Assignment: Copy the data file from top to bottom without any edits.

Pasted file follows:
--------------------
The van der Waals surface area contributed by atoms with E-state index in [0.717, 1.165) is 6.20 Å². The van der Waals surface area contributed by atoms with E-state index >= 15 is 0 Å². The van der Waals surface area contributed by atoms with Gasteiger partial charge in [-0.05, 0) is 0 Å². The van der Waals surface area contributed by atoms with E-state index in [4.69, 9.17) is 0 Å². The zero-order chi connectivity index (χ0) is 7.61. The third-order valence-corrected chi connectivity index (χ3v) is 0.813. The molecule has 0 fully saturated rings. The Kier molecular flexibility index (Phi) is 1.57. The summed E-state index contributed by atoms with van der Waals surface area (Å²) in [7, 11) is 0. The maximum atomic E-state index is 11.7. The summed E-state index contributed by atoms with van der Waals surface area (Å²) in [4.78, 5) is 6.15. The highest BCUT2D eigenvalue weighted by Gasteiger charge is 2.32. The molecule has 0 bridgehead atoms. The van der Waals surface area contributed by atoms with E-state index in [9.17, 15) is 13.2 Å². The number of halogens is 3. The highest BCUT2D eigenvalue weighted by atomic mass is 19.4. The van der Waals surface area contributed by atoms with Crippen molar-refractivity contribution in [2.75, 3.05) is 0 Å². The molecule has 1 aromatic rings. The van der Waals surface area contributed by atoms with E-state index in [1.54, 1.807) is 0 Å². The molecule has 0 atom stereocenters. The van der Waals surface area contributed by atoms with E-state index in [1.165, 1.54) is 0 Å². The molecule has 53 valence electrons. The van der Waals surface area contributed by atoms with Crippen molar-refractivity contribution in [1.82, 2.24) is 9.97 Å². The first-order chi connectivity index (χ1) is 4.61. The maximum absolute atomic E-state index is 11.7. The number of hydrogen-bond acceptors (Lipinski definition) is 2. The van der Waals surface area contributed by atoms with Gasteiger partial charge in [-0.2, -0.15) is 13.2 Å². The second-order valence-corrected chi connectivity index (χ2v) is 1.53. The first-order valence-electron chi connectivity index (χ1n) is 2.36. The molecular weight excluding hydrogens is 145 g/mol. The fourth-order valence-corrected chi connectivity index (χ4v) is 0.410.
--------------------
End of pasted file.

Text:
The van der Waals surface area contributed by atoms with E-state index in [0.717, 1.165) is 6.20 Å². The van der Waals surface area contributed by atoms with E-state index >= 15 is 0 Å². The van der Waals surface area contributed by atoms with Gasteiger partial charge in [-0.05, 0) is 0 Å². The van der Waals surface area contributed by atoms with E-state index in [4.69, 9.17) is 0 Å². The zero-order chi connectivity index (χ0) is 7.61. The third-order valence-corrected chi connectivity index (χ3v) is 0.813. The molecule has 0 fully saturated rings. The Kier molecular flexibility index (Phi) is 1.57. The summed E-state index contributed by atoms with van der Waals surface area (Å²) in [7, 11) is 0. The maximum atomic E-state index is 11.7. The summed E-state index contributed by atoms with van der Waals surface area (Å²) in [4.78, 5) is 6.15. The highest BCUT2D eigenvalue weighted by Gasteiger charge is 2.32. The molecule has 0 bridgehead atoms. The van der Waals surface area contributed by atoms with E-state index in [9.17, 15) is 13.2 Å². The number of halogens is 3. The highest BCUT2D eigenvalue weighted by atomic mass is 19.4. The van der Waals surface area contributed by atoms with Crippen molar-refractivity contribution in [2.75, 3.05) is 0 Å². The molecule has 1 aromatic rings. The van der Waals surface area contributed by atoms with E-state index in [1.54, 1.807) is 0 Å². The molecule has 0 atom stereocenters. The van der Waals surface area contributed by atoms with E-state index in [1.165, 1.54) is 0 Å². The molecule has 53 valence electrons. The van der Waals surface area contributed by atoms with Crippen molar-refractivity contribution in [1.82, 2.24) is 9.97 Å². The first-order chi connectivity index (χ1) is 4.61. The maximum absolute atomic E-state index is 11.7. The number of hydrogen-bond acceptors (Lipinski definition) is 2. The van der Waals surface area contributed by atoms with Gasteiger partial charge in [-0.2, -0.15) is 13.2 Å². The second-order valence-corrected chi connectivity index (χ2v) is 1.53. The first-order valence-electron chi connectivity index (χ1n) is 2.36. The molecular weight excluding hydrogens is 145 g/mol. The fourth-order valence-corrected chi connectivity index (χ4v) is 0.410.